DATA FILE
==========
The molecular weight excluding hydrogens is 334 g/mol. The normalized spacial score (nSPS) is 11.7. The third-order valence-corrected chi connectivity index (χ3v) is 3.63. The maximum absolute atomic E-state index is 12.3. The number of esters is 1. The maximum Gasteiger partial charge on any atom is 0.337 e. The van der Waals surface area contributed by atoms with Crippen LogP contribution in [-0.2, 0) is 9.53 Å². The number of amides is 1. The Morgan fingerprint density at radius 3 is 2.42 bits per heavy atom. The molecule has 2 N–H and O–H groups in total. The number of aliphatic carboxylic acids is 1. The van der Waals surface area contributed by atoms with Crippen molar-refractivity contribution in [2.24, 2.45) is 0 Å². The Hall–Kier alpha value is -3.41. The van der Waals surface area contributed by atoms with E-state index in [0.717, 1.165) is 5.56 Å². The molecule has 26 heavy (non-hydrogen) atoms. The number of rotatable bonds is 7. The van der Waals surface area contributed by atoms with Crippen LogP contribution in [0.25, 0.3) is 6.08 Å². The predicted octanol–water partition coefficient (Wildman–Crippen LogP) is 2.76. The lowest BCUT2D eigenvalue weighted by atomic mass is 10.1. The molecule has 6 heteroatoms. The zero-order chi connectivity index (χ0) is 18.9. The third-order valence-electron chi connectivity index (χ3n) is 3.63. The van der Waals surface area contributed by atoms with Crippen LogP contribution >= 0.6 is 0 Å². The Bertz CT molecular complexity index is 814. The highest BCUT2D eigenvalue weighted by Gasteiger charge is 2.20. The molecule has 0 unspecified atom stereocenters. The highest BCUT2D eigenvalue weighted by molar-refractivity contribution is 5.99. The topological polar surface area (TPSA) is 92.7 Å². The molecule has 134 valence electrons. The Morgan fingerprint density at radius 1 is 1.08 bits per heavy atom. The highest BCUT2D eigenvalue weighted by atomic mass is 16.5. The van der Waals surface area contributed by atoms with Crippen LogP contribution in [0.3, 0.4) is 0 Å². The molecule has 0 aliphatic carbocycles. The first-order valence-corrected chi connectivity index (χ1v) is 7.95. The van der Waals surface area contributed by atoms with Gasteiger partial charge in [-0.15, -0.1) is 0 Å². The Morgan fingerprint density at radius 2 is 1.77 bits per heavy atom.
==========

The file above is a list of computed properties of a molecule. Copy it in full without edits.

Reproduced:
The molecular weight excluding hydrogens is 334 g/mol. The normalized spacial score (nSPS) is 11.7. The third-order valence-corrected chi connectivity index (χ3v) is 3.63. The maximum absolute atomic E-state index is 12.3. The number of esters is 1. The maximum Gasteiger partial charge on any atom is 0.337 e. The van der Waals surface area contributed by atoms with Crippen LogP contribution in [-0.2, 0) is 9.53 Å². The number of amides is 1. The Morgan fingerprint density at radius 3 is 2.42 bits per heavy atom. The molecule has 2 N–H and O–H groups in total. The number of aliphatic carboxylic acids is 1. The van der Waals surface area contributed by atoms with Crippen molar-refractivity contribution in [2.24, 2.45) is 0 Å². The Hall–Kier alpha value is -3.41. The van der Waals surface area contributed by atoms with E-state index in [0.717, 1.165) is 5.56 Å². The molecule has 26 heavy (non-hydrogen) atoms. The number of rotatable bonds is 7. The van der Waals surface area contributed by atoms with Crippen LogP contribution in [0.25, 0.3) is 6.08 Å². The predicted octanol–water partition coefficient (Wildman–Crippen LogP) is 2.76. The lowest BCUT2D eigenvalue weighted by atomic mass is 10.1. The molecule has 6 heteroatoms. The zero-order chi connectivity index (χ0) is 18.9. The third-order valence-electron chi connectivity index (χ3n) is 3.63. The van der Waals surface area contributed by atoms with Crippen LogP contribution >= 0.6 is 0 Å². The Bertz CT molecular complexity index is 814. The highest BCUT2D eigenvalue weighted by Gasteiger charge is 2.20. The molecule has 0 unspecified atom stereocenters. The highest BCUT2D eigenvalue weighted by molar-refractivity contribution is 5.99. The topological polar surface area (TPSA) is 92.7 Å². The molecule has 134 valence electrons. The Morgan fingerprint density at radius 1 is 1.08 bits per heavy atom. The highest BCUT2D eigenvalue weighted by atomic mass is 16.5. The van der Waals surface area contributed by atoms with Crippen LogP contribution in [0.3, 0.4) is 0 Å². The molecule has 0 aliphatic carbocycles. The first-order valence-corrected chi connectivity index (χ1v) is 7.95. The van der Waals surface area contributed by atoms with Gasteiger partial charge in [-0.15, -0.1) is 0 Å². The Morgan fingerprint density at radius 2 is 1.77 bits per heavy atom.